Gordon Copeland, former MP dies


Former United Future MP Gordon Copeland died in Wellington last Saturday at the age of 75.

From 1984 to 2002 Copeland served as the financial administrator of the Catholic Archdiocese of Wellington.

He served as a Member of Parliament from 2002 to 2008 entering the House of Representatives as a list MP for the United Future New Zealand Party.

As a member of parliament, Copeland promoted the importance of the family in building a strong nation.

He was a strong advocate for marriage preparation, marriage enrichment programmes and parenting programmes.

He also wanted to develop policy giving greater encouragement to charities and not-for-profit organisations.

Following his 2005 re-election, Copeland gained the support of other social conservatives for his political views.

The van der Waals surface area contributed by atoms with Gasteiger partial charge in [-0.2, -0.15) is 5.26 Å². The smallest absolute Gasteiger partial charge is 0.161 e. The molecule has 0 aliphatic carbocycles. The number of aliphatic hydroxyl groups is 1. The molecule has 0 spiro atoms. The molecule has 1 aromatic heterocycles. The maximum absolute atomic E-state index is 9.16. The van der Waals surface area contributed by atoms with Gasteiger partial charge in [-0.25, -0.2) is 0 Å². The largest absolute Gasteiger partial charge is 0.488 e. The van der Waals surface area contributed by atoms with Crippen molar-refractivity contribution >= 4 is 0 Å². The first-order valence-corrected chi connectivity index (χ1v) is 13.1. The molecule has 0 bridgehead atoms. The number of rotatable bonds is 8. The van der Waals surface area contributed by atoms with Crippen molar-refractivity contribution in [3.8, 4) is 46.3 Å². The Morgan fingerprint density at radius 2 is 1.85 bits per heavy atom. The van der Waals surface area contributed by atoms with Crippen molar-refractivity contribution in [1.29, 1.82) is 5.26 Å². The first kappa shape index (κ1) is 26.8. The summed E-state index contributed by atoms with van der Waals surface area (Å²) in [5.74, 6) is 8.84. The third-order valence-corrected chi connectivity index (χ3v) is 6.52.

But he resigned from the United Future Party in May 2007.

With another former United Future list MP, Larry Baldock, he formed the Future New Zealand Party in May 2007. It later changed its name to the Kiwi Party.

He stood for parliament again in 2008 and 2011 but failed to be elected.

Copeland worked for fourteen years in the oil industry, becoming the chief financial officer of BP in New Zealand.

Later, he worked as a self-employed business consultant with corporate and government clients.

Copeland chaired the Inter-Church Working Party on Taxation (1987–2002) and became a member of the Working Party on Registration, Reporting and Monitoring of Charities that led to setting up the New Zealand Charities Commission.

Peter Dunne, retired former leader of the United Future party, said on Tuesday night he was sad to hear of Copeland’s passing.

“I think he made a really strong contribution to the party.”

Copeland had a strong financial background and stood by his strong moral and ethical views, Dunne said.

His requiem mass will be celebrated at St Gerard’s Church and Monastery, Hawker St, Mt Victoria in Wellington on Friday.


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News category: New Zealand.

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